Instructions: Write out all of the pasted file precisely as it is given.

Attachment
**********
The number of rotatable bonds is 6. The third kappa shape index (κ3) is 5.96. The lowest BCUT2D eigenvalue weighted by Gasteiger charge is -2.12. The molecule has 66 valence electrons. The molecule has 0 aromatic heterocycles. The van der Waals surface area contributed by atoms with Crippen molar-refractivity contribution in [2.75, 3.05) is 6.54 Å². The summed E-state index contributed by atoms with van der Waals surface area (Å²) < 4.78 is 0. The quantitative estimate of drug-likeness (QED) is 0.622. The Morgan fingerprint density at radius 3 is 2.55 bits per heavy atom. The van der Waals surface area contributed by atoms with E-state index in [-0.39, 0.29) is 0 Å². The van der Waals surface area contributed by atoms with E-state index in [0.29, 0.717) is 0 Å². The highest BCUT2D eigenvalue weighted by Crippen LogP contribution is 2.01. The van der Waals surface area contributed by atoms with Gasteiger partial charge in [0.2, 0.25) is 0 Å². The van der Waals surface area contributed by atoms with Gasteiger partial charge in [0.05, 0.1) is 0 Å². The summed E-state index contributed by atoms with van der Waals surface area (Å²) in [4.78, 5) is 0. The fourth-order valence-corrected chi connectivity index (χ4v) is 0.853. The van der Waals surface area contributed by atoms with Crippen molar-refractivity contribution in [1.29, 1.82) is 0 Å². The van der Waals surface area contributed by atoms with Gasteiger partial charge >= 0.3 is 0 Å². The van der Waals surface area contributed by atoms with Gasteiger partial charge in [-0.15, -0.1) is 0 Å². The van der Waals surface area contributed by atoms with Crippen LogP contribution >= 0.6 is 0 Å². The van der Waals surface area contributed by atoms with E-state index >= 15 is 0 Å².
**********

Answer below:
The number of rotatable bonds is 6. The third kappa shape index (κ3) is 5.96. The lowest BCUT2D eigenvalue weighted by Gasteiger charge is -2.12. The molecule has 66 valence electrons. The molecule has 0 aromatic heterocycles. The van der Waals surface area contributed by atoms with Crippen molar-refractivity contribution in [2.75, 3.05) is 6.54 Å². The summed E-state index contributed by atoms with van der Waals surface area (Å²) < 4.78 is 0. The quantitative estimate of drug-likeness (QED) is 0.622. The Morgan fingerprint density at radius 3 is 2.55 bits per heavy atom. The van der Waals surface area contributed by atoms with E-state index in [-0.39, 0.29) is 0 Å². The van der Waals surface area contributed by atoms with E-state index in [0.29, 0.717) is 0 Å². The highest BCUT2D eigenvalue weighted by Crippen LogP contribution is 2.01. The van der Waals surface area contributed by atoms with Gasteiger partial charge in [0.2, 0.25) is 0 Å². The van der Waals surface area contributed by atoms with Gasteiger partial charge in [0.05, 0.1) is 0 Å². The summed E-state index contributed by atoms with van der Waals surface area (Å²) in [4.78, 5) is 0. The fourth-order valence-corrected chi connectivity index (χ4v) is 0.853. The van der Waals surface area contributed by atoms with Crippen molar-refractivity contribution in [1.29, 1.82) is 0 Å². The van der Waals surface area contributed by atoms with Gasteiger partial charge >= 0.3 is 0 Å². The van der Waals surface area contributed by atoms with Gasteiger partial charge in [-0.15, -0.1) is 0 Å². The van der Waals surface area contributed by atoms with Crippen LogP contribution >= 0.6 is 0 Å². The van der Waals surface area contributed by atoms with E-state index >= 15 is 0 Å².